Sterling Drops as September Inflation Falls to Lowest Rate in 2018


Sterling weakened on Wednesday after data showed inflation fell more than expected in September and before a European Union summit at which Britain will try to unblock stalled negotiations for a Brexit deal.

Economic data had briefly redirected traders’ attention towards the British economy and away from Brexit this week after figures on Tuesday showed the strongest wage growth for workers in a decade.

But weaker-than-expected consumer price inflation, which came in at an annual rate of 2.4 percent in September versus forecasts of 2.6 percent, pushed down a pound already weakened by a BBC report that Britain would not seek to extend the Brexit transition period.

The pound has largely shrugged off a deterioration in the Brexit talks in recent days and remained calm, but traders say it remains at the mercy of the negotiations.

“As important as the data is, the market is still focused on Brexit,” said Neil Mellor, a strategist at BNY Mellon.

The pound, trading down 0.3 percent at close to $1.3150 before the data was released, fell further and hit a day’s low of $1.31, down more than half a percent on the day.

Against the euro, sterling dropped to 88.06 pence, down 0.3 percent on the day before recovering as a broad dollar rally hit demand for euros.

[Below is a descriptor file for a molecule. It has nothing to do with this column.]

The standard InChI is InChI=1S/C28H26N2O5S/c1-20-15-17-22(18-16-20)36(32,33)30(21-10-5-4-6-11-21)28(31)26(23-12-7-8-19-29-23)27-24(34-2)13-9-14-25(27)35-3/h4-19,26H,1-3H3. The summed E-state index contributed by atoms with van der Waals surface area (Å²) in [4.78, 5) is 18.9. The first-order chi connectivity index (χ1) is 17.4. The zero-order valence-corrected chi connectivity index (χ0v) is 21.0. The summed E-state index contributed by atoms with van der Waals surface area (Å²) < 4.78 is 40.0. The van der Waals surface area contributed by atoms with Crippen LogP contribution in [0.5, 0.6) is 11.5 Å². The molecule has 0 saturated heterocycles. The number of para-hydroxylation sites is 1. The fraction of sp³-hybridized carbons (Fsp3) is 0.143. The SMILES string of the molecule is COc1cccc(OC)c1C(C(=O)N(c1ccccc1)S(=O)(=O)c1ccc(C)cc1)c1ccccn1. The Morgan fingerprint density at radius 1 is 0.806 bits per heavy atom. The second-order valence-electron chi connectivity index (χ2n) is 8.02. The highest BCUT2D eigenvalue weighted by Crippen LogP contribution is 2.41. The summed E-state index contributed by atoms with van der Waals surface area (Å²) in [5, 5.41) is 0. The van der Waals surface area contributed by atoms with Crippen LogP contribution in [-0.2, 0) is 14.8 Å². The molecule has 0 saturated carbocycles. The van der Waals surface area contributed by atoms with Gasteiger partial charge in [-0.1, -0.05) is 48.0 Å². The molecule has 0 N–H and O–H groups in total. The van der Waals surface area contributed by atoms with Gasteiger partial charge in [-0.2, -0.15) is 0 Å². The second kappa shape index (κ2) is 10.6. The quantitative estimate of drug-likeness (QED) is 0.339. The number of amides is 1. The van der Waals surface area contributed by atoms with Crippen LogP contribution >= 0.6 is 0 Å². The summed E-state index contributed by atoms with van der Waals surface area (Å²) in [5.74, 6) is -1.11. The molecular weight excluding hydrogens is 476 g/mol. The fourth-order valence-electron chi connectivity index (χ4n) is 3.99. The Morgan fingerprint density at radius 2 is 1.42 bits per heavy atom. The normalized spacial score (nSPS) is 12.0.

The Bank of England has said tighter monetary policy depends on Britain agreeing a trade deal with the EU. But it also wants to see signs of more wage growth, which could feed into inflation.

BoE Deputy Governor Jon Cunliffe said on Wednesday this week’s data does not yet show that wages are growing as strongly as the bank had predicted they would earlier this year.

Nomura economist George Buckley said sustained faster wage growth should eventually lead to a faster pricing of interest rate increases. “With Brexit uncertainty high, the market won’t price that immediately, but if wages maintain this momentum, a sharp upward shift in rates pricing will follow in due course, we think,” he wrote in a note to clients.

Money markets are not fully pricing in a 25 basis-point increase by the BoE until November 2019.

EU leaders are set to give Prime Minister Theresa May a tough reception in Brussels, warning her to rally support at home for the Brexit deal on offer or be cut loose without one in March.

“If you start to get economic data seriously out of line with expectations you should get some big moves (in sterling),” BNY Mellon’s Mellor said. “But at the moment it’s a case of spinning plates.”

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